Stars: Andrew Lincoln, Jon Bernthal, Sarah Wayne Callies, Laurie Holden, Jeffrey DeMunn, Steven Yeun, Chandler Riggs, Norman Reedus, Melissa Suzanne McBride, IronE Singleton, Lauren Cohan, Emily Kinney, James Allen McCune, Jane McNeill, Scott Wilson, Michael Zegen
Writer: Angela Kang
Director: Greg Nicotero
Network: AMC, airs Sunday nights
Original Telecast: March 4, 2011
In the eleventh episode of THE WALKING DEAD Season 2, “Judge, Jury, Executioner,” the entire group is drawn into a day of discussion and despair as they face the very real prospect that civilization as they knew it is gone. Randall (Michael Zegen) represents a threat, and Rick (Andrew Lincoln) is nearly convinced that the newcomer must be executed to safeguard their fragile farm community. But he’s open to other opinions, and Dale (Jeffrey DeMunn) decides he has one last chance to preserve the values of the world they’ve lost. If he can’t…maybe it’s no longer a world worth living in.
Kicking off with a harrowing sequence in which Daryl (Norman Reedus) grills Randall for information, this episode offers one of the more shocking finales of any installment so far, especially since it means the departure of a character that has often served as the show’s moral center and had a far lengthier plotline in the original comic book series. Jeffrey DeMunn is a welcome presence in anything in which he’s cast, and it’s a shame that Dale’s horrific death signals the loss of a great member of the ensemble. The repercussions, however, could be excellent dramatic fodder for the remaining characters.
Ultimately, the lesson is that Dale’s bleeding heart approach and venting his spleen at everyone else (a bit of metaphorical foreshadowing?) just doesn’t work in this world. Yes, it means they can no longer call themselves civilized, at least not by our own present-day standards; in that situation, it’s called “facing reality.” In the post-apocalypse of THE WALKING DEAD, compassion is a luxury survivors cannot afford. Shane (Jon Bernthal) already understands how to move forward, and Rick seems to be learning.
This episode does return to this season’s penchant for conversation-heavy plotting, but although it is talky, it’s talk that matters. Throughout there are discussions that cut to the very heart of what makes this genre work so well. What makes us human? What do we value, and how might those values change when the towers of civilization fall and we have to face each other on rubble-strewn ground? “Who says we’re civilized anymore?” An episode entirely about conversations can be tedious and time filling, or in this case it can be a chance to regroup, to explore the state of things before the real terror begins. This is an episode that thrives on taking time to allow all the characters to talk to each other, occasionally in very interesting and unusual pairings, to see where all these personalities have wound up after nearly two years in Hell. If the group is broken, how is everyone feeling about it, and can anything be done to save their makeshift ‘family?’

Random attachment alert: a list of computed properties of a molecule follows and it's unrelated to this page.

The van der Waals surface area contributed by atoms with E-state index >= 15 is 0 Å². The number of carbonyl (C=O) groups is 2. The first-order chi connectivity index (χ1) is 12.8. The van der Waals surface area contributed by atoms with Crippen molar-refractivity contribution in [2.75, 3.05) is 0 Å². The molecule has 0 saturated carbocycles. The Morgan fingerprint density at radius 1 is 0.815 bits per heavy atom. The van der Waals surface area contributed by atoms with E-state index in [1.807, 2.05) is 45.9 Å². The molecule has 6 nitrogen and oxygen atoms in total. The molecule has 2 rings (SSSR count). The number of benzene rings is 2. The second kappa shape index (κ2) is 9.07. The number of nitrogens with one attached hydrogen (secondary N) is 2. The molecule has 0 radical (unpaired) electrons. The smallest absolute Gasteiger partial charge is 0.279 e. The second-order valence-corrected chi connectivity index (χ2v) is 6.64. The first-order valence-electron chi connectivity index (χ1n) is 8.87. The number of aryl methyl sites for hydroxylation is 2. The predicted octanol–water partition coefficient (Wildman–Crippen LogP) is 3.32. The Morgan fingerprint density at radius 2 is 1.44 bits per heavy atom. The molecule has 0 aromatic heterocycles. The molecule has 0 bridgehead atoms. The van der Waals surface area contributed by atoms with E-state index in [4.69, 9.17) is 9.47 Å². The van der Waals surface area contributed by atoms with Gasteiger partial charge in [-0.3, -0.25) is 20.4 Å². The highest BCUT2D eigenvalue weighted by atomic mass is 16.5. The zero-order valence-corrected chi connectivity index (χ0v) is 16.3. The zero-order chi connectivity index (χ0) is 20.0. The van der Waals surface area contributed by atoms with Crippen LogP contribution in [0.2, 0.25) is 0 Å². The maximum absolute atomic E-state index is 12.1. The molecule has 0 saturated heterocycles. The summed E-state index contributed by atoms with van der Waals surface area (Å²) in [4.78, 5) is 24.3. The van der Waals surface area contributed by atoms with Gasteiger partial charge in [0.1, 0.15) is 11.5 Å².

Religion gets a look in via Hershel’s (Scott Wilson) acknowledgement that he was wrong, while Carol (Melissa Suzanne McBride) bristles at cold Carl’s (Chandler Riggs) rejection of her faith. Carl is a child of the new world, and he winds up motivating much of what happens in the episode’s finale. In the “stupid move” sweepstakes, he taunts a temporarily trapped zombie for no reason whatsoever, freeing the very creature that will later tear Dale to pieces. It makes no sense, unless we assume Carl has a death wish. When the terrible incident takes place, Carl immediately recognizes the monster responsible, so his sense of guilt may be something to watch in the next couple weeks and beyond. As for the death itself – why exactly was Dale patrolling alone in the dark?
Carl’s callous transformation also has a huge impact on his father, but arguably not a beneficial one. Having decided – rightly, I believe – that they should execute Randall, Rick is shaken to his core when Carl wants to watch; he can’t kill the guy and confirm everything that Carl is beginning to accept about the post-civilized world. While it’s a respectable, emotionally real decision, it once again puts Rick in a weak position as a leader. When the time comes, the only one who can deliver a bullet when necessary is Daryl.
One other nice story beat is the quiet talk between Hershel and Glenn (Steven Yeun), a touching moment in which an old man accepts the future and symbolically turns responsibility for his daughter over to another. It’s well played by both actors and one of the show’s warmest scenes.
So here ends the story of Dale. His final speech, in which he decries this new world as ugly, is not only a great last scene for DeMunn, but (possibly) a meta commentary on the departure of Frank Darabont and DeMunn’s own desire to leave. It’s a great episode to go out on, but things are probably only getting to get darker from here. Brace yourselves.
Oh, and apart from the fact he’s actually showing up on set and caught on camera, does anyone in the show remember that T-Dog (IronE Singleton) is still a living member of the group?
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Related Link: ASSIGNMENT X’s complete Season 1 episode guide
Article Source: Assignment X
Article: TV Review: THE WALKING DEAD – Season 2 – “Judge, Jury, Executioner”